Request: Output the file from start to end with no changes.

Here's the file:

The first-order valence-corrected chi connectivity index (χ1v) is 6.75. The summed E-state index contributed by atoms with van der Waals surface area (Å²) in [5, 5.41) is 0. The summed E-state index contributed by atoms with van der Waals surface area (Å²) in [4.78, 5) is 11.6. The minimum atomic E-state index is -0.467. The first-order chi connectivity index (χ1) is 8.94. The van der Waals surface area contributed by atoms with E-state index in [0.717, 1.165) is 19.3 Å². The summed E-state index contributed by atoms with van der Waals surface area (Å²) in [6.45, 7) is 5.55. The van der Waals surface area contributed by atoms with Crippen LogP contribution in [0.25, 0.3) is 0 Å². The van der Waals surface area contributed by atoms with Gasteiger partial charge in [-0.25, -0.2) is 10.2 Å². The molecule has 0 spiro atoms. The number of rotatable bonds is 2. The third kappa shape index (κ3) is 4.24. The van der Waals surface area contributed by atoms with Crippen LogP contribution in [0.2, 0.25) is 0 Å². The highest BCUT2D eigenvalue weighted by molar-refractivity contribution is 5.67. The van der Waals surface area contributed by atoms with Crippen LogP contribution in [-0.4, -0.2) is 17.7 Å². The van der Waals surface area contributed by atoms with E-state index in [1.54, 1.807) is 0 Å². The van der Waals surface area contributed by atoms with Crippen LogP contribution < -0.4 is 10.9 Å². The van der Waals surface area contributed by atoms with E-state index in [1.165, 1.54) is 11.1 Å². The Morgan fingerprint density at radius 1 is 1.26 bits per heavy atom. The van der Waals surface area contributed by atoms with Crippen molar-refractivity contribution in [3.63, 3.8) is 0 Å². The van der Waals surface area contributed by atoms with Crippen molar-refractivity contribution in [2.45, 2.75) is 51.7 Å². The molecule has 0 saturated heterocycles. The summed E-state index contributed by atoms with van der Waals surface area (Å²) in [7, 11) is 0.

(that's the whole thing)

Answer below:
The first-order valence-corrected chi connectivity index (χ1v) is 6.75. The summed E-state index contributed by atoms with van der Waals surface area (Å²) in [5, 5.41) is 0. The summed E-state index contributed by atoms with van der Waals surface area (Å²) in [4.78, 5) is 11.6. The minimum atomic E-state index is -0.467. The first-order chi connectivity index (χ1) is 8.94. The van der Waals surface area contributed by atoms with E-state index in [0.717, 1.165) is 19.3 Å². The summed E-state index contributed by atoms with van der Waals surface area (Å²) in [6.45, 7) is 5.55. The van der Waals surface area contributed by atoms with Crippen LogP contribution in [0.25, 0.3) is 0 Å². The van der Waals surface area contributed by atoms with Gasteiger partial charge in [-0.25, -0.2) is 10.2 Å². The molecule has 0 spiro atoms. The number of rotatable bonds is 2. The third kappa shape index (κ3) is 4.24. The van der Waals surface area contributed by atoms with Crippen LogP contribution in [0.2, 0.25) is 0 Å². The highest BCUT2D eigenvalue weighted by molar-refractivity contribution is 5.67. The van der Waals surface area contributed by atoms with Crippen LogP contribution in [-0.4, -0.2) is 17.7 Å². The van der Waals surface area contributed by atoms with E-state index in [1.54, 1.807) is 0 Å². The van der Waals surface area contributed by atoms with Crippen LogP contribution < -0.4 is 10.9 Å². The van der Waals surface area contributed by atoms with E-state index in [1.165, 1.54) is 11.1 Å². The Morgan fingerprint density at radius 1 is 1.26 bits per heavy atom. The van der Waals surface area contributed by atoms with Crippen molar-refractivity contribution in [3.63, 3.8) is 0 Å². The van der Waals surface area contributed by atoms with Crippen molar-refractivity contribution in [2.45, 2.75) is 51.7 Å². The molecule has 0 saturated heterocycles. The summed E-state index contributed by atoms with van der Waals surface area (Å²) in [7, 11) is 0.